Most people in this country are certain to wholeheartedly endorse JVP MP K.D. Lalkantha`s appeal to the ministers of this Government to voluntarily relinquish their positions, enabling the development programmes of the Government to be carried out. We hope that there will at least be a few among the ministers who will heed this appeal and act accordingly.
This, indeed, is an opportunity offered to show the honesty and genuineness of these politicians, who have avowedly come forward to serve the country and the people. Some, of course, will offer the usual excuse that the power and authority of office is necessary to offer their services effectively. It must be conceded that there is some validity in this claim, because today the state of the administrative services is such that most of those in these services have to be pushed and pulled by political heads to get them to perform their duties efficiently.
Ironically, the reason for this deterioration in public service has been the years of politicization it was subjected to in recent times. Political supervision of administrative activity, though not bad?in fact, it is necessary in developing countries such as ours?became an intolerable bugbear in this country, when politicians` intervention and interference in administrative functions became a customary practice, for achieving their personal or party objectives.
So, if the administrative duties are left in the hands of those responsible for them, while the political authorities begin to do their main duty of spelling out policies and exercising judicious supervision on their activities, there will be little need for political heads to waste their time and energy on these matters. And the need for maintaining a huge galaxy of politicians, at great expense to the State, to ensure expeditious implementation of Government programmes, will not arise.
Moreover, the country`s urgent need today is for utilizing every cent to alleviate the people`s suffering and not, to provide perks and privileges to politicians and their supporters. The suffering that many sections of people undergo, for want of funds to attend to their bare needs, cannot be a secret to these privileged politicos, who hanker after expensive limousines and refurbished offices and apartments. The perks and privileges are liberally dispersed, whether a person is a Cabinet or non-Cabinet minister. According to MP Lalkantha, the non-Cabinet ministers lose only the plate of short-eats served at Cabinet meetings.
Apart from those in the Government parliamentary group, who have received their rewards for the good work they have done during the presidential election campaign, to ensure President Mahinda Rajapakse`s victory, there are many others who have been rewarded for assiduously campaigning for his victory. They have received positions as chairmen of State institutions, advisers, consultants and so on. Among these persons are those who have avowed during the election campaign that their sole concern is the good of the country and welfare of the people, and not for any personal gain. Some of them have already got their appointments, while others are waiting on the wings to receive them. These are the depths to which our political art and culture has descended.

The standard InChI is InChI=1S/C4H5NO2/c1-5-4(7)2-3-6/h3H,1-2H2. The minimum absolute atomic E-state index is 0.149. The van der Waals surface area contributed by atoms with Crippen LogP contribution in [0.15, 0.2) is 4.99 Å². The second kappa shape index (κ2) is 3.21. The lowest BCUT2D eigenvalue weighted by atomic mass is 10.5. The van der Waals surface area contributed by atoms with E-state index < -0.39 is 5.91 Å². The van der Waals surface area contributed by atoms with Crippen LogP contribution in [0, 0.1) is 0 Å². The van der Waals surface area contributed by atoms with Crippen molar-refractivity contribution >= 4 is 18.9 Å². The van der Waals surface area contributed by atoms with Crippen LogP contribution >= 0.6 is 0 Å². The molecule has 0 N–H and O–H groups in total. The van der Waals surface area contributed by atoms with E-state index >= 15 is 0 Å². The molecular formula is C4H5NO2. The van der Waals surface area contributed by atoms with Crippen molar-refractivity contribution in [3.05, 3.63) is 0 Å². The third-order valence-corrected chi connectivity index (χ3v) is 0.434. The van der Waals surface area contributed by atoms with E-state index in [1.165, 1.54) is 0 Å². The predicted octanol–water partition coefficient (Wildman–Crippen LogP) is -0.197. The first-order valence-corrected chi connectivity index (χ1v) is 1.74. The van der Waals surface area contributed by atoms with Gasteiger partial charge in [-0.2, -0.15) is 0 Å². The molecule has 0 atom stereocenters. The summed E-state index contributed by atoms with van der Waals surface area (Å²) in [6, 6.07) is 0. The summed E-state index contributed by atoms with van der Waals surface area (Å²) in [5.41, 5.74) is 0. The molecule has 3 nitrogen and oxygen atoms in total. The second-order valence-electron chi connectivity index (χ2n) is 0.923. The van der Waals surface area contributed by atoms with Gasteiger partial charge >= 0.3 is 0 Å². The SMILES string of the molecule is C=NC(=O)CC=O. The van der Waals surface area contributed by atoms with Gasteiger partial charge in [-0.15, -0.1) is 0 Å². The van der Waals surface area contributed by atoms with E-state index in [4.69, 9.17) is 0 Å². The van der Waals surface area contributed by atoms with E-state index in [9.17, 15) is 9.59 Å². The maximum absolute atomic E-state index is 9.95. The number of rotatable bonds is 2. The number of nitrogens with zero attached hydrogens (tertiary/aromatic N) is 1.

We have yet to hear of any government politician, except that exemplary politician from the south, Dallas Allahapperuma, declining any position offered. On the contrary, some not only grab whatever offered, but ask for better ones. We are yet to hear about a politician choosing to go about in small vehicles, to work in small offices or to live in modest apartments. Their simplicity and purity in public life do not go beyond the confines of the white national dress they wear.
Even those who are vociferous about the ill-effects of the open economy which, they accuse of promoting conspicuous consumerism, are observed succumbing to the temptations of extravagance brought home by the open economy. What this conduct amply demonstrates is the rate at which the gap between the politicians` precept and practice keeps widening today.
Then, where does the solution lie? It lies in the adoption of stringent laws that impose restrictions in areas of administration, that are likely to be exploited by the authorities for political gain. These areas have to be correctly identified through a collective effort of all political parties, before the required laws are framed.